Our first challenge is to create an entire economic infrastructure, from top to bottom, out of whole cloth. No gradual evolution from previous economic systems is possible, because there IS no previous economic system. Each interdependent piece must be materialized simultaneously and in perfect working order; otherwise the system will crash out before it ever gets off the ground.
– CEO Nwabudike Morgan, “The Centauri Monopoly”
A very distinct feature of modern societies is that everything is dependent on everything else. Not by design, but by necessity. Should one part of the system suffer a critical failure, everything else would follow suit. The most dramatic example of this is if the production of electricity were to suddenly not happen – whatever you were up to before the interruption, you are no longer doing it now. The same goes, albeit perhaps not as dramatically, for every other critical system. If the water stops, then agriculture stops. If agriculture stops, then food stops. And so on, in ever more complex and interdependent chains of supply and demand.
While it might be tempting to proclaim that some aspect is more important than the others, the crux of the matter is that they are all critical. If any one component breaks down, everything stops – the only difference is the particulars. If you’ve ever played a town management survival game, you know it really does not matter whether everyone died from lack of food or from a preventable disease. In both cases, everyone died, and your next playthrough will be informed by the need to make every aspect function in good working order.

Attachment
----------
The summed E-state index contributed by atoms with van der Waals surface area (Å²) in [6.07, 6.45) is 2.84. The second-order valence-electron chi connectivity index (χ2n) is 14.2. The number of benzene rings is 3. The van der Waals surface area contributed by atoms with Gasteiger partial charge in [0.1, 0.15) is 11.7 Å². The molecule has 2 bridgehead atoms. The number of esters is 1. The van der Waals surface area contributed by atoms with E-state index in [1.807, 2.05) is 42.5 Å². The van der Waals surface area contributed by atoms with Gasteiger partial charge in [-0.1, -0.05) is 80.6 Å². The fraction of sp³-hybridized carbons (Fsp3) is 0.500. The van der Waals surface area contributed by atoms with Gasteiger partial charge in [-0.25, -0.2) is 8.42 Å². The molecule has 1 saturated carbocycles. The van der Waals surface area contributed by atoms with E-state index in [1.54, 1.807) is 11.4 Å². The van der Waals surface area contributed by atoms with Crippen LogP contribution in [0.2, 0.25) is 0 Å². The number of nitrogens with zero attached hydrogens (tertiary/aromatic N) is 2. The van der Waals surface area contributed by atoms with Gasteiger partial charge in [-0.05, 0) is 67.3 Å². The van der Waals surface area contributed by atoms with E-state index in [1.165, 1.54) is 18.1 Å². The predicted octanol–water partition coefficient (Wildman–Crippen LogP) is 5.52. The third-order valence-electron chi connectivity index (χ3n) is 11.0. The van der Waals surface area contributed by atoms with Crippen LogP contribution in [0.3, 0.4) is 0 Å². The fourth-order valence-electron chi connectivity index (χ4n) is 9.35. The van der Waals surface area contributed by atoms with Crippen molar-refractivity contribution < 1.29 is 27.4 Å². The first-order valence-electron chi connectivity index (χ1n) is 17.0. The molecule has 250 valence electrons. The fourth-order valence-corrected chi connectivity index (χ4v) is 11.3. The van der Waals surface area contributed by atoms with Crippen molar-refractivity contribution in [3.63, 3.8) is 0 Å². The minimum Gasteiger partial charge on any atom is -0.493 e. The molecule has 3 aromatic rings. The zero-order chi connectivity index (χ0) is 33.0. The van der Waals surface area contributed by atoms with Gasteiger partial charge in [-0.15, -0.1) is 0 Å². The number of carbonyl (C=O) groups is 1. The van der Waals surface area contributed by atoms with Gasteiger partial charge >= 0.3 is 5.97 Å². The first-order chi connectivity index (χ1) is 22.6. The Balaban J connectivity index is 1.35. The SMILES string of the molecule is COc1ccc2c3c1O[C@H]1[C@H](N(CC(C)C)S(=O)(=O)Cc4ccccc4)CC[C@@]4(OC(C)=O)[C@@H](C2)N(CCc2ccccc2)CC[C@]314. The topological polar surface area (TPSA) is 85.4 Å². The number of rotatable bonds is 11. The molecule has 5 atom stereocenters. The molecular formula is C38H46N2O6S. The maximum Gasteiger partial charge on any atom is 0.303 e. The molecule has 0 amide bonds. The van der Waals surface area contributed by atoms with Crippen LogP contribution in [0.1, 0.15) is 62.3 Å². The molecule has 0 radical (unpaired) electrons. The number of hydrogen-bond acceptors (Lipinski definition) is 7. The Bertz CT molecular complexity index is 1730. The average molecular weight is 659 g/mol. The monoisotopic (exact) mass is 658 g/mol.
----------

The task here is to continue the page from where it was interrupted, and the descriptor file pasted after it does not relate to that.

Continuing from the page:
This does, however, highlight an inherent contradiction of for-profit economics. The drive to maximize profits tends to manifest as a wish to maximize efficiency. In a tautological fashion, efficiency is defined as the reduction of expenditure whilst also maintaining profitability. You gotta spend money to make money, but preferably only the minimum amount of it. There is a tendency to skimp on the things that are not quite necessary when everything goes according to plan, but become very, very necessary once disaster strikes. On Earth, this manifested itself in the Triangle Shirtwaist Factory Fire, where the lack of preparedness caused over a hundred workers to die as the fire raged. On Chiron, it might manifest as not implementing the double and triple redundancy layers that prevent things from critically falling apart, but which do not generate profit in any immediate sense.
The challenge for Morgan – and indeed every other faction – is to create a situation where it is sustainable to focus exclusively on the profitability of an activity. There is a vast range of infrastructure that has to be constructed within a long term time frame in order to enable short term profit as a social mode of organization. If you want to build capitalism from scratch, you must first construct a social universe.